Andrew believes that many organisations and people will miss these opportunities because they are so focused on getting back to the way it was. They will forget the opportunities for improved products, processes, procedures… it will be a #missedopportunity.

Others will pick up on those ideas, and they will benefit from it in the future, in his opinion, because we will never go back to how it was. Times are changing and they are changing for good.

“Because this was the way we used to do it”

Fighting the missed opportunities is also making people understand that “the way we used to do it, will not come back”. That is not just the case for employees of banks, but also often the expectation of customers. A good example are the banks’ branches: banks don’t want to keep them open, customers do. Today these customers get a natural push to digital, today they get used to digital, they better understand the advantages.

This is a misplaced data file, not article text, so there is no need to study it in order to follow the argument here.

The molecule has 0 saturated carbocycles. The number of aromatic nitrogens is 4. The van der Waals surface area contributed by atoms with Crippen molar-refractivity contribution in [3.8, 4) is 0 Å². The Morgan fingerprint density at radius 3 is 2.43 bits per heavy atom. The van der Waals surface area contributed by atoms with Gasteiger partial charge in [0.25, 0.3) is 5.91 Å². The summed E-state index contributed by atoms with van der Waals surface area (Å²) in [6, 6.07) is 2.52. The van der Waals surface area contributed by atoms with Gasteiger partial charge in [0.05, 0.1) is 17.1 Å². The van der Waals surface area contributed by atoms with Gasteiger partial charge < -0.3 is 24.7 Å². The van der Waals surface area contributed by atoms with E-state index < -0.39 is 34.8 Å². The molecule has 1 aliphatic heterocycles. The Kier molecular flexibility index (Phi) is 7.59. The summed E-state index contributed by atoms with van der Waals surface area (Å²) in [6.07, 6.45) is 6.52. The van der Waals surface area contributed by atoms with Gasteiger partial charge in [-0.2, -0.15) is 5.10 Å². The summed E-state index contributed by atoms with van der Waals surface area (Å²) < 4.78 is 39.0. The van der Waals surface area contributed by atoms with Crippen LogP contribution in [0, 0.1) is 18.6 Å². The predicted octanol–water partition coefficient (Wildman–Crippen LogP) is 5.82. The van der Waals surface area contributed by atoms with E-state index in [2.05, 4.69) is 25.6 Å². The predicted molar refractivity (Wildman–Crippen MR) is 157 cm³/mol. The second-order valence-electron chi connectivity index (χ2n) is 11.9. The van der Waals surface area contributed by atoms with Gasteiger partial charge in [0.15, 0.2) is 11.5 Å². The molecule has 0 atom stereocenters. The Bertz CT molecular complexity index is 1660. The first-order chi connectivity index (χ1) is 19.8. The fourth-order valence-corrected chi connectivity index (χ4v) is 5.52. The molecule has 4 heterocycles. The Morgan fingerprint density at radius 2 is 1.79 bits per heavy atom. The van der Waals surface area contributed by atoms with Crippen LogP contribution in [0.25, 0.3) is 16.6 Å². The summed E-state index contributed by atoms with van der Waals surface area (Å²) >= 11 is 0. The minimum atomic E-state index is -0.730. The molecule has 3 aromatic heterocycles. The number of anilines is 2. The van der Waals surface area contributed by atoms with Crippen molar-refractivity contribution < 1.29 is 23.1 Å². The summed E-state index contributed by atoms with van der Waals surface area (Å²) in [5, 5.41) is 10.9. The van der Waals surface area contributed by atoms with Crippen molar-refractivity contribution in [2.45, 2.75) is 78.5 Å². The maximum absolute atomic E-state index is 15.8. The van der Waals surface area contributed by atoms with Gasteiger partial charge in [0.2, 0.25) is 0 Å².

This is a huge opportunity for banks, the time is right to rethink the way to communicate with consumers. One of the frustrations in the group was that too many times banks limit the solution to front-end only. Banks should better adapt, in the whole end-to-end process. That is the only way they can become truly digital and they can end up with solutions that are fit for the new reality.

Ideally, banks adapt quickly, not just in increased flexibility in the payment terms for mortgages and loans, but also in their offering of daily banking and other products. Today, except for remote working, not one big financial institution seemed to quickly react to a changing market (no, changing the limit for contactless transactions is not an innovation, that is simply an operational improvement).